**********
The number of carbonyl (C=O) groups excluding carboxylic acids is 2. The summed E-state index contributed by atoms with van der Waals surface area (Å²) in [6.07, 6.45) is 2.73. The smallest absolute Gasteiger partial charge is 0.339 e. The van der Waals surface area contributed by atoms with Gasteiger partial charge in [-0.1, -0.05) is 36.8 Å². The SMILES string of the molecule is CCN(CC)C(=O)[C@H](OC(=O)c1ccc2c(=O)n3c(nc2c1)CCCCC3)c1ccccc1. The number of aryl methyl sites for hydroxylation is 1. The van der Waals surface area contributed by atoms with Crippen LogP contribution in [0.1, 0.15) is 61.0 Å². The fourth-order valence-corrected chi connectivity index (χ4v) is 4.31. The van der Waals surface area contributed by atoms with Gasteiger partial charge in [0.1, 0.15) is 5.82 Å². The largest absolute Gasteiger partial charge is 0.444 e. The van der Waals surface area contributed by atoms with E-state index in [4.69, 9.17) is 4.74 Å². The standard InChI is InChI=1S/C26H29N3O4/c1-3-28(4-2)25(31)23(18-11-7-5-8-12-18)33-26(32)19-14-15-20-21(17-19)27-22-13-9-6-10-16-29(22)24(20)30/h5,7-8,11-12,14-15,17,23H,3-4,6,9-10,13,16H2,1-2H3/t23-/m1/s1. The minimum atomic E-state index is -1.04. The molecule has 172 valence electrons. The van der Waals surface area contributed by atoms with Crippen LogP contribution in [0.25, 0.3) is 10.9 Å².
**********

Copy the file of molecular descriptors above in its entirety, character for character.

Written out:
The number of carbonyl (C=O) groups excluding carboxylic acids is 2. The summed E-state index contributed by atoms with van der Waals surface area (Å²) in [6.07, 6.45) is 2.73. The smallest absolute Gasteiger partial charge is 0.339 e. The van der Waals surface area contributed by atoms with Gasteiger partial charge in [-0.1, -0.05) is 36.8 Å². The SMILES string of the molecule is CCN(CC)C(=O)[C@H](OC(=O)c1ccc2c(=O)n3c(nc2c1)CCCCC3)c1ccccc1. The number of aryl methyl sites for hydroxylation is 1. The van der Waals surface area contributed by atoms with Crippen LogP contribution in [0.1, 0.15) is 61.0 Å². The fourth-order valence-corrected chi connectivity index (χ4v) is 4.31. The van der Waals surface area contributed by atoms with Gasteiger partial charge in [0.1, 0.15) is 5.82 Å². The largest absolute Gasteiger partial charge is 0.444 e. The van der Waals surface area contributed by atoms with E-state index in [4.69, 9.17) is 4.74 Å². The standard InChI is InChI=1S/C26H29N3O4/c1-3-28(4-2)25(31)23(18-11-7-5-8-12-18)33-26(32)19-14-15-20-21(17-19)27-22-13-9-6-10-16-29(22)24(20)30/h5,7-8,11-12,14-15,17,23H,3-4,6,9-10,13,16H2,1-2H3/t23-/m1/s1. The minimum atomic E-state index is -1.04. The molecule has 172 valence electrons. The van der Waals surface area contributed by atoms with Crippen LogP contribution in [0.25, 0.3) is 10.9 Å².